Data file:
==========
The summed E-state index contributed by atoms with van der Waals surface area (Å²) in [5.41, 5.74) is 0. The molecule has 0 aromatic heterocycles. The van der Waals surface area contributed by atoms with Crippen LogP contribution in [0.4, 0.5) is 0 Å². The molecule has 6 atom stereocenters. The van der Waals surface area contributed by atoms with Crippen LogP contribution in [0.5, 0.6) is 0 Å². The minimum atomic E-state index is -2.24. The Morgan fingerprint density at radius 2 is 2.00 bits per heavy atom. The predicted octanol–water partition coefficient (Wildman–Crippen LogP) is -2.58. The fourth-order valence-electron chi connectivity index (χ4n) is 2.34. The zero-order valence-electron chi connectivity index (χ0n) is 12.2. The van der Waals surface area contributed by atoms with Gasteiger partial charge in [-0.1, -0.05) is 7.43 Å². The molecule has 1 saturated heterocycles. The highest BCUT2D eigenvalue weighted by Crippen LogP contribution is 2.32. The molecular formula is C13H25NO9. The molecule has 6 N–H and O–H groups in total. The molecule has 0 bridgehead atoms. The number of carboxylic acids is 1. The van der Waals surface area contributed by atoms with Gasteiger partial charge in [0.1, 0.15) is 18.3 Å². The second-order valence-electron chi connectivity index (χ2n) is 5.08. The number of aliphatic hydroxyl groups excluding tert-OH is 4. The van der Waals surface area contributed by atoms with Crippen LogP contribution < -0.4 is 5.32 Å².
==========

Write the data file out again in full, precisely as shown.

The summed E-state index contributed by atoms with van der Waals surface area (Å²) in [5.41, 5.74) is 0. The molecule has 0 aromatic heterocycles. The van der Waals surface area contributed by atoms with Crippen LogP contribution in [0.4, 0.5) is 0 Å². The molecule has 6 atom stereocenters. The van der Waals surface area contributed by atoms with Crippen LogP contribution in [0.5, 0.6) is 0 Å². The minimum atomic E-state index is -2.24. The Morgan fingerprint density at radius 2 is 2.00 bits per heavy atom. The predicted octanol–water partition coefficient (Wildman–Crippen LogP) is -2.58. The fourth-order valence-electron chi connectivity index (χ4n) is 2.34. The zero-order valence-electron chi connectivity index (χ0n) is 12.2. The van der Waals surface area contributed by atoms with Gasteiger partial charge in [-0.1, -0.05) is 7.43 Å². The molecule has 1 saturated heterocycles. The highest BCUT2D eigenvalue weighted by Crippen LogP contribution is 2.32. The molecular formula is C13H25NO9. The molecule has 6 N–H and O–H groups in total. The molecule has 0 bridgehead atoms. The number of carboxylic acids is 1. The van der Waals surface area contributed by atoms with Gasteiger partial charge in [0.1, 0.15) is 18.3 Å². The second-order valence-electron chi connectivity index (χ2n) is 5.08. The number of aliphatic hydroxyl groups excluding tert-OH is 4. The van der Waals surface area contributed by atoms with Crippen LogP contribution < -0.4 is 5.32 Å².